Conventional wisdom assumes Stephen Harper is a strategic master. I don’t disagree with the assessment on some levels, although I do think Harper’s “two moves ahead” mentality has a tendency to backfire. Case in point, Harper’s desire to divide the political left.
There is no question that Harper has gone to great lengths to paint the NDP in a different light than the Liberals. You can find numerous comments, wherein Harper admonishes the Liberals on a particular issue, while concurrently praising the NDP for their constructive input. The Liberals have no desire to get things done, constantly playing partisan politics, while the NDP makes concrete contributions.
This differentiation is clearly by design. Harper attempts to prop up the NDP with his comments, and in effect, make them look relevant. A strong NDP serves Harper’s interests, because theoretically that divides the anti-Harper vote. However, given the NDP’s poor showing in the polls, you would have to conclude that Harper’s strategy has been a failure, in fact, his tactics may have hurt the NDP. Harper’s approach has given the appearance of co-operation, which is a risky proposition for the NDP. You could argue that Harper’s indirect courting of Layton has actually hurt his chances come election time. A weakened NDP is a dangerous part of the majority equation.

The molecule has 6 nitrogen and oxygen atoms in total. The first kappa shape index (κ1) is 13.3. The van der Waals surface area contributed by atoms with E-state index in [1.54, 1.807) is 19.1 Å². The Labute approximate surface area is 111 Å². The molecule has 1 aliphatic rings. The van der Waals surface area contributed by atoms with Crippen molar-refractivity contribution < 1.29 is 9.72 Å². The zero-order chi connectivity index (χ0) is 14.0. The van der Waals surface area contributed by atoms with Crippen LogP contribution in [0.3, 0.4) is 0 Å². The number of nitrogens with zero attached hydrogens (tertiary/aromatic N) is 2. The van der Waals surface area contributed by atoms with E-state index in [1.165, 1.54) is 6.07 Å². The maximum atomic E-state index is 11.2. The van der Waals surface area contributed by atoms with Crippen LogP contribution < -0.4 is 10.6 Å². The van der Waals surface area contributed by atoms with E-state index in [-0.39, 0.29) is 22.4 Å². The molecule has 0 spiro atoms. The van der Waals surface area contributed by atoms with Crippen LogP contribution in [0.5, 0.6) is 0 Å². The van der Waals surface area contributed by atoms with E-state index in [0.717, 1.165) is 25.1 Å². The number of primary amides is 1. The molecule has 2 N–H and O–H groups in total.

Another area where Harper may have out strategized himself is in the area of the environment. Harper’s recent green binge has been effective in neutralizing the environment as a partisan issue. This is just a theory, but let’s say the environment is on the back-burner come the election, as a result of the Harper greenery. Does this fact potentially weaken the Green Party? If the environment isn’t a red hot issue, it stands to reason that soft Green supporters might not be compelled to vote for the party. Again, I would assume that a strong Green vote actually helps Harper, in further dividing the center-left pie, allowing him to win seats with marginal support. If the Greens are less of a factor, as a result of Harper’s recent moves, is he in fact hurting his electoral chances? I think it reasonable to assume that this is a possibility.
The great strategist might be missing some other factors as he fixates on his primary goal.